Marketing began to take a turn in the early ’70s. During those years, the two most venerated titles in magazine publishing-Look and Life-closed their doors. And while Life magazine attempted a few shots at resurrection over the ensuing years, its day was done.
Everybody knew and loved Look and Life. Look magazine was the top source for great photo journalism; Life was number one in pithy articles that captivated just about everyone. Both titles had broad appeal and respect among American magazine buyers. So what went wrong?
As it turned out, they were too broad. Around four decades ago, there began a change in the way people liked to receive their information, both commercial and non-commercial. Effectively, the “one medium fits all” approach was being replaced with “there’s a medium for each of us.” Those marketers once looking to reach everybody via Look or Life magazines were now looking to reach, say, sports enthusiasts, or urbanites, or college graduates through media expressly for them.
This shift in focus from the masses to the individual began to affect everything. Television programming started to become specific to the interests of various niche groups, as did newspapers, radio, film, and just about every other communications channel. The once vast marketing/media pie was being sliced into thinner and thinner pieces, representing numerous distinct audiences.
We’ve now reached a point where marketers are drilling down even further to where every media message or ad is aimed at a small group of individuals or even one person at a time. Thanks to the Internet, we can now communicate with the person who represents our very best prospect through a technology called retargeting. For example, if you go online to search for Hawaiian vacations, you may unknowingly trigger a retarget ad or message from the Maui Visitors Bureau. And that message will follow you around wherever else you go online, to the point of becoming ubiquitous.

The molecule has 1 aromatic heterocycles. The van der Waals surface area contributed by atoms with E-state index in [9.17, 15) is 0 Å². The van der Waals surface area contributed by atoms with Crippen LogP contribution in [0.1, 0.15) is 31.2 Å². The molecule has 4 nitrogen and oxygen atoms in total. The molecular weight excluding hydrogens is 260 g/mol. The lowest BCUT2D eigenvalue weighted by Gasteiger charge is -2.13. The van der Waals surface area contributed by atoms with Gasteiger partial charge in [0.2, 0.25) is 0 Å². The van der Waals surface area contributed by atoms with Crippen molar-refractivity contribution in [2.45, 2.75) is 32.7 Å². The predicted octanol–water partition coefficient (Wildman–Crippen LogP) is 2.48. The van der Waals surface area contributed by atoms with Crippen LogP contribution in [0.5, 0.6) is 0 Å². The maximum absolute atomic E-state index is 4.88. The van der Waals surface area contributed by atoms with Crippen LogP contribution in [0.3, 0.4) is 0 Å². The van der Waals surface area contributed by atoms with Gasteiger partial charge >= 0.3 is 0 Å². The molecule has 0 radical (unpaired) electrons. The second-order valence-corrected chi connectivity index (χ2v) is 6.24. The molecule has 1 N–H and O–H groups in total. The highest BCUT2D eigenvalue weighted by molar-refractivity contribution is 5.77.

All of this speaks to two import-ant considerations regarding optical: first, that the marketing strategies used by anyone today-whether doctor, retailer, or manufacturer-must be personalized as much as possible; second, that the consumer expects that degree of personalization.
Optical is no longer aiming just at people who need vision care. We’re aiming at fashion mavens, young mothers, retirees, athletes, engineers, hipsters, and so on, each with different wants, needs, and interests. The trick is to remember that there are only so many targets one can service while continuing to be effective…and relevant.
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